Race Weekend Central

Inside IndyCar: 5 Drivers Needing Wins to Keep Streaks Alive

The clock is ticking on the 2023 NTT IndyCar Series season. Four races still need to be decided, and the championship is coming down to a two-man show between two rival teams: Alex Palou driving for Chip Ganassi Racing and Team Penske’s Josef Newgarden.

However, even as those two hit the track for the last four events, there are drivers in the field clawing to get back in the winner’s column to prevent an 0-for-nothing conclusion to a lackluster season. 

Out of the field of 27 full-time teams, five drivers are facing uncertainty on repeating from the previous year by visiting victory lane, and considering the limited number of races left, it’s a guarantee at least one of them will be winless. Two of them have winning streaks that are in their second decade of existence.

Let’s dive into this list and examine which races will offer the best chance for these drivers to win.

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Scott Dixon and Will Power

These two mainstays of the IndyCar field are in the top five of total wins in the history of the sport. Scott Dixon and Will Power are also blazing a trail of consistency in their careers unlike anything seen before their time. 

Heading into this weekned’s Gallagher Grand Prix at the Indianapolis Motor Speedway, Dixon and Power have streaks of 18 and 16 seasons with a win, respectively. That streak, scrolling through the list of all-time greats, appears to be the top two in IndyCar’s record books. Dixon last won at Nashville over a year ago and Power triumphed at the final race on the old Belle Isle Detroit layout. What’s more astounding about this situation for Power is that he entered the season as the defending champion, albeit off of that lone Detroit win a year ago, but still clearly capable.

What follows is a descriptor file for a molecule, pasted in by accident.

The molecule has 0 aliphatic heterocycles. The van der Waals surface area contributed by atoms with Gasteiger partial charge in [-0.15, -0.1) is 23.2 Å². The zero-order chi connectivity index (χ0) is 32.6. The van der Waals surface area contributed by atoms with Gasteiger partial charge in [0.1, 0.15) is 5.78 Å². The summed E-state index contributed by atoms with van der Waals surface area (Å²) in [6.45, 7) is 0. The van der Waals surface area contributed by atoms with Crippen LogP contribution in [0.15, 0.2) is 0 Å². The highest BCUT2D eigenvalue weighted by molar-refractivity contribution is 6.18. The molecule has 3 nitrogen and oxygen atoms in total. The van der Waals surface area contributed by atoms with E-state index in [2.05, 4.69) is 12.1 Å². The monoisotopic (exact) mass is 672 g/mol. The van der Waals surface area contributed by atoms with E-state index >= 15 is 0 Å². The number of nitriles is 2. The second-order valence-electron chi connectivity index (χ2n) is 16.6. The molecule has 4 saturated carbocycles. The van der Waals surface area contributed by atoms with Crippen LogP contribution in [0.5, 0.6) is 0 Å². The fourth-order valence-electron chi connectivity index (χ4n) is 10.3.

He has nailed down four podiums, including two second-place results at Detroit and Iowa Race 2, but led only 176 laps which includes 149 during the Iowa doubleheader weekend. Withholding those laps, only 27 other laps saw him upfront, a peculiar circumstance considering how fast he has been in his career. The defending champion is currently seventh in points and will not be able to win back-to-back titles.

Dixon has been following his career story line perfectly, which is to get what he can out of his car, and bring home a good finish if the win isn’t there. This has enabled him to be as high as second in points for two races and prevent championship elimination. But the Kiwi has only been up front for 13 laps all year, and no race saw him leading for more than three.

Even at Indianapolis, the all-time lap leader who, up to this year’s race, led more than a third of the laps at the 500 with the aeroscreen since 2020, never paced the field. If he is to go winless, it would be the end of the longest streak in IndyCar history, as he has won in 18 straight seasons dating back to his last year with the under-powered Toyota engine in 2005. 

Pato O’Ward

This season is not what Arrow McLaren and Pato O’Ward were expecting when they hit the track at St. Petersburg. After a promising start was derailed by a mechanical issue, in which Marcus Ericsson got around O’Ward to win the first race with a few laps to go, there were still positive signs for the near future.

At Texas O’Ward was in contention and appeared to have the best of Newgarden, but was unable to mount a last lap pass due to a late caution. Two more podiums followed at Barber and the GMR Grand Prix. At the Indianapolis 500 he led the most laps but crashed with eight to go trying to get around Ericsson. He’s gotten back to being a consistent presence in the top 10, but hasn’t led since Detroit and last visited victory lane over a year ago at Iowa Race 2.

There’s no doubt he has speed, but he’s been unable to match Palou who has dominated on the tracks both of them share aptitude at – road and street courses. 

Colton Herta

The young California native Colton Herta entered the season as the senior driver at Andretti Autosport, an impressive feat for a 23-year-old. Last year he took one victory and it was at a rainy GMR Grand Prix. For most of the season he has been a top-10 contender but unable to advance further than that.

However his season is more inline with O’Ward than Dixon or Power, as he had several races where he was a factor but didn’t seal the deal. At the Sonsio Grand Prix of Road America he led the most laps from the pole, but a mistimed final pit stop forced him to conserve fuel on the stint to the finish. Whether a consequence of that result of not, Herta arrived at the next round at Mid-Ohio with a new strategist, but another near miss. He started from pole there and led 26 laps, but fell to 11th.